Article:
05 Dec Increased Breastfeeding Would Reduce Morbidities and Costs
MedicalResearch.com Interview with
Senior Policy Adviser
NCT (formerly National Childbirth Trust), London, UK
Medical Research: What is the background for this study? What are the main findings?
Response: The study, which was commissioned by UNICEF UK, was designed to take an in-depth look at how raising breastfeeding rates might save money for the health service through reducing illness. It found that low breastfeeding rates in the UK are costing the health service millions of pounds. We calculated that from reducing rates of illnesses, where the evidence is strongest, moderate increases in breastfeeding could see potential annual savings to the health service of around £40m per year.
It should be noted however, that this figure is likely to be only the tip of the iceberg when the full range of conditions affected by breastfeeding are taken into account.
Economic models around five illnesses (breast cancer in the mother, and gastroenteritis, respiratory infections, middle ear infections and necrotising enterocolitis (NEC) in the baby), show that moderate increases in breastfeeding would translate into the following cost savings for the NHS:
- If half those mothers who currently do not breastfeed were to do so for up to 18 months over their life, there would be:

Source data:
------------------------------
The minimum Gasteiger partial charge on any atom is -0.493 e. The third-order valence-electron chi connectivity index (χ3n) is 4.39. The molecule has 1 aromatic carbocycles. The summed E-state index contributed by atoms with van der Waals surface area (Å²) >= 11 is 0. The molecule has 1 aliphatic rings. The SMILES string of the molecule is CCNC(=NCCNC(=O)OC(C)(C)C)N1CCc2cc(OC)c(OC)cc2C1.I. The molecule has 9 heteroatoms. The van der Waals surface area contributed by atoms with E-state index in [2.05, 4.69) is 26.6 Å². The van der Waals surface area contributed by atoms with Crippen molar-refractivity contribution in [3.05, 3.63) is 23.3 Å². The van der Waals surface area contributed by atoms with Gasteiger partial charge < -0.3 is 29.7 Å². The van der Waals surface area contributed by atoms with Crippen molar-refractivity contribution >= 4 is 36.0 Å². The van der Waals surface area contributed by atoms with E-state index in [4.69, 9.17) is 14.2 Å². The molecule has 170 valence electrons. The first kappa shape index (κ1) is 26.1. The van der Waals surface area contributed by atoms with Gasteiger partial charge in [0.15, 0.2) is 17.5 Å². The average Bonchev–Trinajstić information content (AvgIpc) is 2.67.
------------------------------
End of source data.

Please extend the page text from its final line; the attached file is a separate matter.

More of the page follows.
– 865 fewer cases of breast cancer
– With cost savings to the NHS of over £21million
– Improved quality of life equating to more than £10million
Over the lifetime of each annual cohort of first-time mothers.
- If 45% of babies were exclusively breastfed for four months, and if 75% of babies in neonatal units were breastfeeding at discharge, each year there would be:
– 3,285 fewer babies hospitalised with gastroenteritis and 10,637 fewer GP consultations, saving more than £3.6million
– 5,916 fewer babies hospitalised with respiratory illness, and 22,248 fewer GP consultations, saving around £6.7million
– 21,045 fewer GP visits for ear infection, saving £750,000
– 361 fewer cases of the potentially fatal disease necrotising enterocolitis, saving more than £6million
Medical Research: What should clinicians and patients take away from your report?
Response: The study indicates that NHS managers and commissioners should invest in breastfeeding support around the time of birth and in the early weeks. We know that most women want to breastfeed, but around a third stop in the first few weeks because they did not receive the right information and skilled support when they needed it. Around 80% of these women would have liked to continue. Increasing the support available at this time could save women from stopping before they wanted and save the health service money.
Medical Research: What recommendations do you have for future research as a result of this study?
Response: Further research into the best ways to support women is needed. We know that multifaceted programmes, involving the UNICEF Baby Friendly Initiative in both hospitals and community facilities helps, as health professionals are trained and women receive better information, but the best means of reaching women and improving support in the community, and among families is not yet clear.